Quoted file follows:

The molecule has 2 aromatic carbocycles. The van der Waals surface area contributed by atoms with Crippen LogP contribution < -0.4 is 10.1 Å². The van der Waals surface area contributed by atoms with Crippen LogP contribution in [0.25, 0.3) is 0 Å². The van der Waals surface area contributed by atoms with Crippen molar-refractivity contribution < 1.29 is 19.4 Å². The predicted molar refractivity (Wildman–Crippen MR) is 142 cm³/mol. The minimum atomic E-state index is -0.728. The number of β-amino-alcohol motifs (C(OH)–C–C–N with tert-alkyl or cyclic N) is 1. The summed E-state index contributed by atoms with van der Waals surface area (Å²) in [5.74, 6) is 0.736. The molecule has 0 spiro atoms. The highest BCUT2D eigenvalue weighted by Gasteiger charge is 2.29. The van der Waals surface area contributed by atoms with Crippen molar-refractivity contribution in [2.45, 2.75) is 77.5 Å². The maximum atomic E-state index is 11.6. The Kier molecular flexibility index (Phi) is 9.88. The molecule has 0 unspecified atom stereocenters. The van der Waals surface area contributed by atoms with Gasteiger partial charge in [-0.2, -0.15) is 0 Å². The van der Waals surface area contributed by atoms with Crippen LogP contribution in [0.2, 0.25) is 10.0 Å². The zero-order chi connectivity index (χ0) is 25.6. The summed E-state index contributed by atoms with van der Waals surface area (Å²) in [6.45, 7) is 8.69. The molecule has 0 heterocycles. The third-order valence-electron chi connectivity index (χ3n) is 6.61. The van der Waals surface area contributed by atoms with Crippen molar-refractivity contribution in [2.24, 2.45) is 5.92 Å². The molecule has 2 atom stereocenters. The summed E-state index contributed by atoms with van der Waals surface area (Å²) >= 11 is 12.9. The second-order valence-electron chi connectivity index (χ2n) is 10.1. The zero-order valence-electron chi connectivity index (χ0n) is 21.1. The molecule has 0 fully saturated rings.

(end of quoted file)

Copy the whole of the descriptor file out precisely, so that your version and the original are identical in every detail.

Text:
The molecule has 2 aromatic carbocycles. The van der Waals surface area contributed by atoms with Crippen LogP contribution < -0.4 is 10.1 Å². The van der Waals surface area contributed by atoms with Crippen LogP contribution in [0.25, 0.3) is 0 Å². The van der Waals surface area contributed by atoms with Crippen molar-refractivity contribution < 1.29 is 19.4 Å². The predicted molar refractivity (Wildman–Crippen MR) is 142 cm³/mol. The minimum atomic E-state index is -0.728. The number of β-amino-alcohol motifs (C(OH)–C–C–N with tert-alkyl or cyclic N) is 1. The summed E-state index contributed by atoms with van der Waals surface area (Å²) in [5.74, 6) is 0.736. The molecule has 0 spiro atoms. The highest BCUT2D eigenvalue weighted by Gasteiger charge is 2.29. The van der Waals surface area contributed by atoms with Crippen molar-refractivity contribution in [2.45, 2.75) is 77.5 Å². The maximum atomic E-state index is 11.6. The Kier molecular flexibility index (Phi) is 9.88. The molecule has 0 unspecified atom stereocenters. The van der Waals surface area contributed by atoms with Gasteiger partial charge in [-0.2, -0.15) is 0 Å². The van der Waals surface area contributed by atoms with Crippen LogP contribution in [0.2, 0.25) is 10.0 Å². The zero-order chi connectivity index (χ0) is 25.6. The summed E-state index contributed by atoms with van der Waals surface area (Å²) in [6.45, 7) is 8.69. The molecule has 0 heterocycles. The third-order valence-electron chi connectivity index (χ3n) is 6.61. The van der Waals surface area contributed by atoms with Crippen molar-refractivity contribution in [2.24, 2.45) is 5.92 Å². The molecule has 2 atom stereocenters. The summed E-state index contributed by atoms with van der Waals surface area (Å²) >= 11 is 12.9. The second-order valence-electron chi connectivity index (χ2n) is 10.1. The zero-order valence-electron chi connectivity index (χ0n) is 21.1. The molecule has 0 fully saturated rings.